If the PDF does not have a volume number or DOI but it does have a document number, it could fall into the category Report or gray literature. "Gray literature" is a blanket term for works that are published privately by an individual person or organization and not by a publisher.
    If your PDF has an ISBN it is likely a book, even if it’s digital. You sometimes might also see that a published dissertation has an ISBN. In this case, make sure to cite it as a Book instead of using the Thesis reference type in Citavi.

If you’re still not sure exactly what you’re looking at, it’s okay to cheat:

Check a national library catalog, such as the Library of Congress catalog, or the database you found the source in, and see how the item was classified there. At the beginning of the record, you will usually see information about what type of source it is. Just keep in mind that some library catalogs might list edited books just as books, for example. This may not be an important distinction for the library, but it is important to you when you’re citing later on.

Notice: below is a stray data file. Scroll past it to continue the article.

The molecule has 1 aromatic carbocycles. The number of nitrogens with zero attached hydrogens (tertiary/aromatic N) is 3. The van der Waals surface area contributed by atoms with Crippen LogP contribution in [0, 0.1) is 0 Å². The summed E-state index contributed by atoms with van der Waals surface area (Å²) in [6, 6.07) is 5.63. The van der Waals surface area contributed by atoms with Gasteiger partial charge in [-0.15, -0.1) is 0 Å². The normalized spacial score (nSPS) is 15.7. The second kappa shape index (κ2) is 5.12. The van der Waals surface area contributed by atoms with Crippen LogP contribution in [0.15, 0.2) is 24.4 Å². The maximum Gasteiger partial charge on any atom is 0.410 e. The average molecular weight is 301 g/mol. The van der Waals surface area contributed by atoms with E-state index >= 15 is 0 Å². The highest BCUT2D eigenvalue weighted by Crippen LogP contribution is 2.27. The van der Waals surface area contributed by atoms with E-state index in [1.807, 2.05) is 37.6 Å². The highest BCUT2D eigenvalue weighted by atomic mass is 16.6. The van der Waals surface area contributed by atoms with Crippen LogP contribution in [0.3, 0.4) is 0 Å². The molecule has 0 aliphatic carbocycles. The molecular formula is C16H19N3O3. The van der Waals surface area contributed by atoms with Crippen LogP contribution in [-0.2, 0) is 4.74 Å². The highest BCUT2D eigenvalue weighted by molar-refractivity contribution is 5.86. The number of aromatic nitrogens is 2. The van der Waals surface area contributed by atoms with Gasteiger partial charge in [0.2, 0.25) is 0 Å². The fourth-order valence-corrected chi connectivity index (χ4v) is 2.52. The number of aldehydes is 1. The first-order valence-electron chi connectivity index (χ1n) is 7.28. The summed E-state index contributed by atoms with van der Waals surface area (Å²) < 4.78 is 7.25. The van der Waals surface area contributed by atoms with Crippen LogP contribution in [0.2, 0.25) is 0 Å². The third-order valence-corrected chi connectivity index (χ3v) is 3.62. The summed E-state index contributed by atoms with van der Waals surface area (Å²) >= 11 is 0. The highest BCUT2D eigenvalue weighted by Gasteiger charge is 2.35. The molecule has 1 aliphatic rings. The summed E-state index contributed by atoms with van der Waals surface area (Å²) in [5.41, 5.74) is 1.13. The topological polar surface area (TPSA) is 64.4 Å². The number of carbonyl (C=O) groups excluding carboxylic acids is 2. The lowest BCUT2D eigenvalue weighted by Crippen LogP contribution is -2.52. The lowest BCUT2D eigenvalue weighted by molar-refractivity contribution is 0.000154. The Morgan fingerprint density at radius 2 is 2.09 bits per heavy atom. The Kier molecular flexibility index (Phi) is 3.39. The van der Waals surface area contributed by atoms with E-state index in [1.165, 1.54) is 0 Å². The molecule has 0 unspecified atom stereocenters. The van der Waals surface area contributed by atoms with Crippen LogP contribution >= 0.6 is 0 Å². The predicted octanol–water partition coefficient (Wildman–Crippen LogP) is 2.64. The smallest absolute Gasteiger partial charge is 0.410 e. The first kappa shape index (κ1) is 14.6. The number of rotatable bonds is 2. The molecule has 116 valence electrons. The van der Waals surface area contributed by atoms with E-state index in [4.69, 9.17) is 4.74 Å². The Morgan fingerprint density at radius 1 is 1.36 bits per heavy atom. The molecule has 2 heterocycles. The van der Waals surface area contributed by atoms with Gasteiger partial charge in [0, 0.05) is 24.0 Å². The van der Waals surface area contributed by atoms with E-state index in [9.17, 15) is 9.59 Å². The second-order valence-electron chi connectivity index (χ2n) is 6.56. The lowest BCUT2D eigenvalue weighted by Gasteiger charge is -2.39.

As you progress in your studies you’ll improve your skills in this area, so don’t worry if you find source identification difficult now. Remember that you can always ask your librarian for assistance if you’re unsure about a source type.

The relationship between source types and citation styles

The citation style you choose determines how information you enter in Citavi is output. Sometimes a style might not require information that you added for a particular source type. For example, you might have added the publisher for a book but then notice that it doesn’t appear in your bibliography.

Another example: